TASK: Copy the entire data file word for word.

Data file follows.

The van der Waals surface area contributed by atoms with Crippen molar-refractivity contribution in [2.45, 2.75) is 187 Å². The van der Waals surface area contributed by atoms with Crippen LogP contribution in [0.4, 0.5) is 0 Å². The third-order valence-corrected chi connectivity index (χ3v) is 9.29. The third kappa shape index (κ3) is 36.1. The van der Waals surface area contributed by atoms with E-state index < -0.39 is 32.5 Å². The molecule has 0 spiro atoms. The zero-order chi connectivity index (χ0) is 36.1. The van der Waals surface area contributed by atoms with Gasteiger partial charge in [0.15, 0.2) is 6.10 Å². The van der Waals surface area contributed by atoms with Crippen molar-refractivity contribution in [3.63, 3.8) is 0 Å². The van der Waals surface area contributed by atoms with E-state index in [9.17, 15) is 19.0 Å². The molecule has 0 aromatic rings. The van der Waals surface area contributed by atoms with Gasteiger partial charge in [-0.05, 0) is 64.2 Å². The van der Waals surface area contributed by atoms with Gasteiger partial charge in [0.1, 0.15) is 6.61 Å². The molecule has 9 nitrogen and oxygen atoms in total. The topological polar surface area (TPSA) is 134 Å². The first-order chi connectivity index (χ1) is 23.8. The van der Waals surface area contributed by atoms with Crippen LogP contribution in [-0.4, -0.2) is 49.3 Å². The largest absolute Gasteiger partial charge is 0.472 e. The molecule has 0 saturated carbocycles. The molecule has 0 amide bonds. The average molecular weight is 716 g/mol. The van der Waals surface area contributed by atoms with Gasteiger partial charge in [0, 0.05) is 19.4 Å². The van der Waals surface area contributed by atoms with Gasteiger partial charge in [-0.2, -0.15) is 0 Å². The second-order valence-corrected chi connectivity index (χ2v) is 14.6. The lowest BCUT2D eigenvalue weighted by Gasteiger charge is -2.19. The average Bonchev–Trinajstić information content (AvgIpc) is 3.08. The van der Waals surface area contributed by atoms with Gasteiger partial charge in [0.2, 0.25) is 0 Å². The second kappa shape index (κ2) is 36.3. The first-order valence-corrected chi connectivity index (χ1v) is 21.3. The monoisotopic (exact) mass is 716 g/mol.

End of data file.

The van der Waals surface area contributed by atoms with Crippen molar-refractivity contribution in [2.45, 2.75) is 187 Å². The van der Waals surface area contributed by atoms with Crippen LogP contribution in [0.4, 0.5) is 0 Å². The third-order valence-corrected chi connectivity index (χ3v) is 9.29. The third kappa shape index (κ3) is 36.1. The van der Waals surface area contributed by atoms with E-state index < -0.39 is 32.5 Å². The molecule has 0 spiro atoms. The zero-order chi connectivity index (χ0) is 36.1. The van der Waals surface area contributed by atoms with Gasteiger partial charge in [0.15, 0.2) is 6.10 Å². The van der Waals surface area contributed by atoms with Crippen molar-refractivity contribution in [3.63, 3.8) is 0 Å². The van der Waals surface area contributed by atoms with E-state index in [9.17, 15) is 19.0 Å². The molecule has 0 aromatic rings. The van der Waals surface area contributed by atoms with Gasteiger partial charge in [-0.05, 0) is 64.2 Å². The van der Waals surface area contributed by atoms with Gasteiger partial charge in [0.1, 0.15) is 6.61 Å². The molecule has 9 nitrogen and oxygen atoms in total. The topological polar surface area (TPSA) is 134 Å². The first-order chi connectivity index (χ1) is 23.8. The van der Waals surface area contributed by atoms with Crippen LogP contribution in [-0.4, -0.2) is 49.3 Å². The largest absolute Gasteiger partial charge is 0.472 e. The molecule has 0 saturated carbocycles. The molecule has 0 amide bonds. The average molecular weight is 716 g/mol. The van der Waals surface area contributed by atoms with Gasteiger partial charge in [0, 0.05) is 19.4 Å². The van der Waals surface area contributed by atoms with Gasteiger partial charge in [-0.2, -0.15) is 0 Å². The second-order valence-corrected chi connectivity index (χ2v) is 14.6. The lowest BCUT2D eigenvalue weighted by Gasteiger charge is -2.19. The average Bonchev–Trinajstić information content (AvgIpc) is 3.08. The van der Waals surface area contributed by atoms with Gasteiger partial charge in [0.2, 0.25) is 0 Å². The second kappa shape index (κ2) is 36.3. The first-order valence-corrected chi connectivity index (χ1v) is 21.3. The monoisotopic (exact) mass is 716 g/mol.